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Kalman Filtering Neural Networks - Haykin S.

Haykin S. Kalman Filtering Neural Networks - Wiley publishing , 2001. - 202 p.
ISBNs: 0-471-36998-5
Download (direct link): kalmanfilteringneuralnetworks2001.pdf
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Thus, the input layer of the network is connected to small and local regions of the image. The first layer processes these local receptive fields separately, in an effort to extract relevant local features. These features are then combined by the second hidden layer to predict the next image in the sequence. The predicted image is represented at the output layer. The prediction error is then used in the EKF equations to update the weights. This process is repeated over several epochs through the training image sequences until a sufficiently small incremental mean-squared error is obtained.
In the first experiment, the model is trained on images of two different moving shapes, where each shape has its own characteristic movement, that is, shape and direction of movement are perfectly correlated. The sequence of eight 10 x 10 pixel images in Figure 3.2a is used to train a four-layered (100-16-8R-100) network to make one-step predictions of the image sequence. In the first four time steps, a circle moves upward within the image; and in the last four time steps, a triangle moves downward
Figure 3.2 Experiment 1: one-step and iterated prediction of image sequence. (a) Training sequence used. (b) One-step prediction. (c) multistep prediction. In (b) and (c), the three rows correspond to input, prediction, and error, respectively.
within the image. At each time step, the network is presented with one of the eight 10 x 10 images as input (divided into four 5 x 5 receptive fields as described above), and generates in its output layer a prediction of the input at the next time step, but it is always given the correct input at the next time step. Training was stopped after 20 epochs through the training sequence. Figure 3.2b shows the network operating in one-step prediction mode on the training sequence after training. It makes excellent predictions of the object shape and also its motion. Figure 3.2c shows the network operating in an autonomous mode after being shown only the first image of the sequence. In this multistep prediction case, the network is only given external input at the first time step in the sequence. Beyond the first time step, the network is given its prediction from time t — 1 as its input at time t, which could potentially lead to a buildup of prediction errors over many time steps. This shows that the network has reconstructed the entire dynamics, to which it was exposed during training, when provided with only the first image. This is indeed a difficult task. It is seen that as the iterative prediction proceeds, the residual errors (the third row in Figure 3.2c) are amplified at each step.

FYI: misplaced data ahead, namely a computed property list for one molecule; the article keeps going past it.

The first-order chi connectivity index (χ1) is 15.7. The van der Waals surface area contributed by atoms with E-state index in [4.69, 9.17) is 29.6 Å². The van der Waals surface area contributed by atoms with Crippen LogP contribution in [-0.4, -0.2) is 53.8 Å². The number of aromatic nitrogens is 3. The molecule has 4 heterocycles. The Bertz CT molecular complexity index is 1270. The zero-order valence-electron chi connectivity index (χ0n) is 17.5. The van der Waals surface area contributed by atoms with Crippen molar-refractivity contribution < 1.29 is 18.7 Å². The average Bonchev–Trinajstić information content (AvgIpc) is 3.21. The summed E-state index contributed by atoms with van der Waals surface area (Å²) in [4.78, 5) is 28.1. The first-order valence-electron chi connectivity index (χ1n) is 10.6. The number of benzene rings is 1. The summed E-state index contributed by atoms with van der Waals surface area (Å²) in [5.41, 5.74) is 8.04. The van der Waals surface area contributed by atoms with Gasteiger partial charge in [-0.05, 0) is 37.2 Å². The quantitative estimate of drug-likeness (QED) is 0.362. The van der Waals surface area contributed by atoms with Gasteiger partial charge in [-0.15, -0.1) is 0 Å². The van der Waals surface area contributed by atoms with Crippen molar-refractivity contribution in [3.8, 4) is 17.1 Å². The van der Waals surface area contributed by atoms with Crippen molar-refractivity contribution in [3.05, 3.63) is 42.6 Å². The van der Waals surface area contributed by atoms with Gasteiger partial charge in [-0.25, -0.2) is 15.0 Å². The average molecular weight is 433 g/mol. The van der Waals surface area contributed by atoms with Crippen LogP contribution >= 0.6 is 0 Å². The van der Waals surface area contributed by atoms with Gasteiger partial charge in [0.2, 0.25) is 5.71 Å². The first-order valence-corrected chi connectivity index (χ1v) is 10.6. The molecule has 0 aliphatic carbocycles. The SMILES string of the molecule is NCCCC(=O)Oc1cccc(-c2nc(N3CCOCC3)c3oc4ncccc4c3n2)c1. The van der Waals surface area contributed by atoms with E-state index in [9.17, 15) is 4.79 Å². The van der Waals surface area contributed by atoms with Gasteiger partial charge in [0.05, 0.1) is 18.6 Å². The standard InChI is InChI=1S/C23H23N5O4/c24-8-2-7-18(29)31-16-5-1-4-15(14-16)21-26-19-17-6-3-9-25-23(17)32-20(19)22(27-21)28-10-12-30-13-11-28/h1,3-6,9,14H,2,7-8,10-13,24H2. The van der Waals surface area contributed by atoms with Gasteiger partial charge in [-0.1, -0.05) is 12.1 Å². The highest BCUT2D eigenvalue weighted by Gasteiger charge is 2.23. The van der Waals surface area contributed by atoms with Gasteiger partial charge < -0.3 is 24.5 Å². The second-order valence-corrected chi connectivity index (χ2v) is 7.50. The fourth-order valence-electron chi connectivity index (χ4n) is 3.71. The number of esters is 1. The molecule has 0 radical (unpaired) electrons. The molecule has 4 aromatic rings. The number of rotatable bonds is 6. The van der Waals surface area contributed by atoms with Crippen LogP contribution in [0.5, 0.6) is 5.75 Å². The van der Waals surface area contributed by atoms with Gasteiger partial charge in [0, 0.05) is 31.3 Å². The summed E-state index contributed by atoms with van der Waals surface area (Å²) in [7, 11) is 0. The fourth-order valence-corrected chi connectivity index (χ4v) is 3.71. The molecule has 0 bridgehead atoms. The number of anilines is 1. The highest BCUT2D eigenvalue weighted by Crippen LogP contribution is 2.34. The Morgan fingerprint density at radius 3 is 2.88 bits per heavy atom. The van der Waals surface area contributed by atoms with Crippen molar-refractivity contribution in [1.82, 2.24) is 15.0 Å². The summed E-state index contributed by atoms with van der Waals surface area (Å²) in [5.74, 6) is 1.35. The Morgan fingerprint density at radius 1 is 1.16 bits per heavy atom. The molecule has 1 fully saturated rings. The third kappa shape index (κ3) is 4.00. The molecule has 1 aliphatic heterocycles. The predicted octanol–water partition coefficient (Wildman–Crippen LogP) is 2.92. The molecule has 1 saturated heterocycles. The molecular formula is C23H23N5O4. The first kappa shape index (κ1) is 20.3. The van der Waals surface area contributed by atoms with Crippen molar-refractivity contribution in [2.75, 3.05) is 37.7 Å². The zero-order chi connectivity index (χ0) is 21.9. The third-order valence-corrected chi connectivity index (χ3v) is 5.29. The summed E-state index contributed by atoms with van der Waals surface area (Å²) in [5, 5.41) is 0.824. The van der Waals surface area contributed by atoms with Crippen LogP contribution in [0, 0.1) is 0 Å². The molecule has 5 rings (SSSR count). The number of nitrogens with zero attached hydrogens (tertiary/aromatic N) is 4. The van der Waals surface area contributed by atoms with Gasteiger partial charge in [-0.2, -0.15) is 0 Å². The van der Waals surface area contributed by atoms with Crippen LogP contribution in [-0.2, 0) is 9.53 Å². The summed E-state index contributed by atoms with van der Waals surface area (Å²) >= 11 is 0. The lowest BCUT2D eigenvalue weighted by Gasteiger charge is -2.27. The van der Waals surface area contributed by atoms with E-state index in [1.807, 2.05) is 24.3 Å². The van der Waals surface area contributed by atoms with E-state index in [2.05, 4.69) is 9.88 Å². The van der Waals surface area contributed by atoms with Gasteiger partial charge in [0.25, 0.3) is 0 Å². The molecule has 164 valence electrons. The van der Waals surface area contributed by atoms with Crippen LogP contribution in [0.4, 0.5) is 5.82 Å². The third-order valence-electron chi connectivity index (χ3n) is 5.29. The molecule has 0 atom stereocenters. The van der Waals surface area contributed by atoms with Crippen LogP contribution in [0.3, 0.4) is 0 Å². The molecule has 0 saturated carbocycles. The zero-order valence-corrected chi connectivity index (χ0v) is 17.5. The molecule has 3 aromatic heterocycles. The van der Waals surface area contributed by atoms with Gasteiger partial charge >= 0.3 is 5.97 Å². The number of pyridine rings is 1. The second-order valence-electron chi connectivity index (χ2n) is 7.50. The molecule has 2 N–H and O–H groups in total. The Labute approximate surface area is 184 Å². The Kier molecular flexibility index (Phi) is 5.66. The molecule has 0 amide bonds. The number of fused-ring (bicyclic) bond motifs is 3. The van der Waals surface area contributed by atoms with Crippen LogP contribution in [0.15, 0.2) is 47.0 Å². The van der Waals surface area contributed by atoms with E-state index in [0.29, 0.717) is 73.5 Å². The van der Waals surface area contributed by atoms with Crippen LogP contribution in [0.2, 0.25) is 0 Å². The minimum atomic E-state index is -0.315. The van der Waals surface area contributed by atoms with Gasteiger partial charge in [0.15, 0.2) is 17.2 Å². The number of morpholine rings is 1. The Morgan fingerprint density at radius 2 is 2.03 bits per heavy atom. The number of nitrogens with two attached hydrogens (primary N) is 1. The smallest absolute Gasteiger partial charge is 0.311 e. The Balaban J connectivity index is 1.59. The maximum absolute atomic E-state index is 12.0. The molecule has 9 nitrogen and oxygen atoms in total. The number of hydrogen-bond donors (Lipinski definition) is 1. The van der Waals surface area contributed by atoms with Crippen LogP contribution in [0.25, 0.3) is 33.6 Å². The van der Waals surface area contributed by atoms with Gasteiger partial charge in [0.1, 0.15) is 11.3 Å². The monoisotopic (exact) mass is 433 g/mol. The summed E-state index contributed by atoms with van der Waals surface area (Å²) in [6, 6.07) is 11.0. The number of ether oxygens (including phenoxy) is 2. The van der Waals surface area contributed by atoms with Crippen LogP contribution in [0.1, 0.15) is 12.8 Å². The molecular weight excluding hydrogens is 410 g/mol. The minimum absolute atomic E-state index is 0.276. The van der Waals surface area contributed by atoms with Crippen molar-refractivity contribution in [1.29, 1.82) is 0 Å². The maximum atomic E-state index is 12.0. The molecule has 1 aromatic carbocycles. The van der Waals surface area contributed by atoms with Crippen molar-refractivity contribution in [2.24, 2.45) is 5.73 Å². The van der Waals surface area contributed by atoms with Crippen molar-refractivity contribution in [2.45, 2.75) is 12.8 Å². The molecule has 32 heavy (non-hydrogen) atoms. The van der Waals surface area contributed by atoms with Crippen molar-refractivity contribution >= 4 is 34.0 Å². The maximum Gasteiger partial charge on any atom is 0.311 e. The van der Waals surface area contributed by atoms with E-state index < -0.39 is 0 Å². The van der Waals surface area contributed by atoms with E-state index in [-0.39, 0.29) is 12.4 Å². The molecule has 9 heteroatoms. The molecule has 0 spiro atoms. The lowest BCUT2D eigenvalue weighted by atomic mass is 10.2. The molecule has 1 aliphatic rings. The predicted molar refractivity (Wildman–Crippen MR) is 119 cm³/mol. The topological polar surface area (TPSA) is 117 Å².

Next, an ND-EKF network with the same 100-16-8R-100 architecture used in Experiment 1 was trained with three sequences, each consisting of four images, in the following order:
• circle moving right and up;
• triangle moving right and down;
• square moving right and up.
During training, at the beginning of each sequence, the network states were initialized to zero, so that the network would not learn the order of presentation of the sequences. The network was therefore expected to learn the motions associated with each of the three shapes, and not the order of presentation of the shapes.
During testing, the order of presentation of the three sequences varied, as shown in Figure 3.3a. The trained network does well at the task of one-step prediction, only failing momentarily at transition points where we switch between sequences. It is important to note that one-step prediction, in this case, is a difficult and challenging task because the network has to determine (1) what shape is present and (2) which direction it is moving in, without direct knowledge of inputs some time in the past. In order to
Figure 3.3 Experiment 2: one-step prediction of image sequences using the trained network. (a) Various combinations of sequences used in training. (b) Same sequences as in (a), but with occlusions. (c) Prediction on some sequences not seen during training. The three rows in each image correspond to input, prediction, and error, respectively.
make good predictions, it must rely on its recurrent or feedback connections, which play a crucial role in the present model.
We also tested the model on a set of occluded images - images with regions that are intentionally zeroed. Remarkably, the network makes correct one-step predictions, even in the presence of occlusions as shown in Figure 3.3b. In addition, the predictions do not contain occlusions; that is, they are correctly filled in, demonstrating the robustness of the model to occlusions. In Figure 3.3c, when the network is presented with
sequences that it had not been exposed to during training, a larger residual error is obtained, as expected. However, the network is still capable of identifying the shape and motion, although not as accurately as before.
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